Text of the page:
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Posts Tagged ‘Pauillac’

Bordeaux 2019: Château Pichon Baron et al

Written by JW. Posted in Bordeaux

If 2019 is a Cabernet year, and the conditions certainly favoured the Cabernets, then there is no greater expression of this variety than in Pauillac. The Pichons – Château Pichon Baron and Château Pichon Comtesse de Lalande – make for intriguing comparisons each year, competitors set opposite one another over the D2 on the outskirts of the town of Pauillac itself. Château Pichon Baron has produced a thrilling wine in 2019. It is surely the equal of the wines made here in 2009 and 2010. There is power and purity to the Grand Vin and it has the most fine-grained tannins. It is stunning. There are two additional wines that come from this seventy-three hectare estate, Les Tourelles de Longueville, which traditionally is Merlot dominant, and the new Les Griffons de Pichon Baron, more evenly split between Cabernet and Merlot. They represent twenty-eight and twenty-three percent respectively of the estate’s production. Both look very promising in 2019. Château Pibran is the other property AXA Millésimes own in Pauillac. It has produced a wonderfully fresh and appetizing wine which should be on everyone’s radar given the price.

Bordeaux 2017 In Bottle: Pauillac

Written by JW. Posted in Bordeaux

 

There is certainly a lot of freshness to the wines in Pauillac in 2017. This is not a generous vintage here for me though. There is a degree of austerity in this vintage, and some properties are decidedly on the angular side. The picks? An impressive wine has been made by Château Grand-Puy-Lacoste. It stood out in the appellation at the UGCB tastings last autumn. I’ve scored the other leading properties slightly below GPL, including Château Duhart Milon, Château Lynch-Bages, Château Pichon Baron and Château Pichon Longueville Comtesse de Lalande. They have all made good wine but they must be seen as modest in relation to the quality of the wines made at these properties in 2015, 2016 and 2018. Château Batailley is also up there for quality, alongside Château Haut-Bages Libéral and both have made decent Pauillac. I was particularly disappointed by Château d’Armailhac and Château Clerc Milon to a lesser degree. Both lacked middle and felt on the austere side. Château Grand-Puy Ducasse also lacked flesh.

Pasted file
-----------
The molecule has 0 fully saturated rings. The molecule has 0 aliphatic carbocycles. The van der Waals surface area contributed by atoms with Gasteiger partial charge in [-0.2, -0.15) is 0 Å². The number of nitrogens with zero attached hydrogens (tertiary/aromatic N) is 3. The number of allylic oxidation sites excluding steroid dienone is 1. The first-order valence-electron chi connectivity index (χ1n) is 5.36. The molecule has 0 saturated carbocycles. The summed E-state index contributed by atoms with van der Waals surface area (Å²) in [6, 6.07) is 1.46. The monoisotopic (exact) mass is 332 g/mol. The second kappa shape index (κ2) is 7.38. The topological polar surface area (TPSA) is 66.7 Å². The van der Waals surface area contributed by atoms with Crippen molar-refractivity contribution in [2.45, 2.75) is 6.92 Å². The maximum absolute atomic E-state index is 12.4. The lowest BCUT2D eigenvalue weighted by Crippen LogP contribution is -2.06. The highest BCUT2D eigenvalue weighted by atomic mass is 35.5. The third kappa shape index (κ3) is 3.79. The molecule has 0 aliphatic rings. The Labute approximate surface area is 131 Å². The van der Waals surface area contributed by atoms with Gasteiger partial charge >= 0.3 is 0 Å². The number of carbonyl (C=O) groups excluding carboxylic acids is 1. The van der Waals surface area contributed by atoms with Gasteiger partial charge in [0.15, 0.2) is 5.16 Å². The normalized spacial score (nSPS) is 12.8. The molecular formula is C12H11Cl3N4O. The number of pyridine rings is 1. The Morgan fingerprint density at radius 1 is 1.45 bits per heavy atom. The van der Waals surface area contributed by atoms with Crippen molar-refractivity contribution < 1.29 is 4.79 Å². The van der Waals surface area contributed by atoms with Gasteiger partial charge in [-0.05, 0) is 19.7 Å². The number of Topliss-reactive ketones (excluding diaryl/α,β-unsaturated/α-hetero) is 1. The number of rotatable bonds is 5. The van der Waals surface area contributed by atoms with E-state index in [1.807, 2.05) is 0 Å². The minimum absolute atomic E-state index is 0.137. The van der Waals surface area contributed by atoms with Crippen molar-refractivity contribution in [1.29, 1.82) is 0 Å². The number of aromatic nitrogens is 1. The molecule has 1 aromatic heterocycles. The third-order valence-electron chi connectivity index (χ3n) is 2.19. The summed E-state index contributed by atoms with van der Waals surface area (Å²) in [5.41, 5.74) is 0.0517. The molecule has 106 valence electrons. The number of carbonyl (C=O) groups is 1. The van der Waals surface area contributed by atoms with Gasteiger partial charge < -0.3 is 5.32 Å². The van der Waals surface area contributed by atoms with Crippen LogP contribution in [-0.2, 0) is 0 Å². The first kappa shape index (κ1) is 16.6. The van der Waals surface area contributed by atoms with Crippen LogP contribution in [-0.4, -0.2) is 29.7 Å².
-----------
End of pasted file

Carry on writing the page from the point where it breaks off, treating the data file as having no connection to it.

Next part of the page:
Bordeaux 2017 In Bottle Reviews

Written by JW. Posted in Bordeaux

2017’s a funny old vintage in Bordeaux. It feels to me like this year is the least successful of the past decade, assuming we forget about the washout 2013 vintage. That’s not to say that there aren’t a number wines that are really impressive now that the 2017s are in bottle. Last October’s annual Union des Grand Crus de Bordeaux tasting in London showed some excellent wines in Pomerol and St Emilion, perhaps more so than in the other communes, but there were fine wines to be found in all the appellations. That said many lacked a bit of charm, seemed somewhat austere and lacked mid-palate concentration. Yes, they are fresh. Yes, the acidity is bright and some have a decent zap about them, but, overall, it’s hardly a vintage that sets the pulse racing. The same couldn’t be said for the experience that the vignerons themselves faced in the early part of the growing season in 2017 when devastating frosts wiped out entire crops in St Emilion and Pomerol and did much damage elsewhere, notably in parts of Pessac-Léognan and the Haut-Médoc. Some properties didn’t make any wine at all. It was certainly a nerve-jangling time for growers. Looked in that light, perhaps we must actually see 2017 as something of a success.

Bordeaux 2018: Château Latour [and 2017, 2008 & 2006]

Written by JW. Posted in Bordeaux

I love Château Latour. It has to be one of the most remarkable wines in the world. It is the gold standard to which other ambitious producers of [predominantly] Cabernet Sauvignon all aspire to emulate, if not in style, certainly in substance. That legendary California winemaker Paul Draper spoke frequently of Latour when working on Ridge’s own super Cab, Ridge Monte Bello in the ‘70s and ‘80s, as the Bordeaux he most admired and took inspiration from. The no expense spared approach, financed by billionaire entrepreneur François Pinault, is beyond the pockets of many producers, of course. The same affordability question is true of the grand vin itself. A single bottle of Latour, even in an average year, is still typically more expensive than a top-label washer dryer or fridge freezer. Remarkably, there are even more expensive Cabernets in the world than Latour, but rarely any better. I’ve pulled together notes taken over the last two years at the property – a baker’s dozen of wines from the estate, spanning a number of vintages between 2018-2006.

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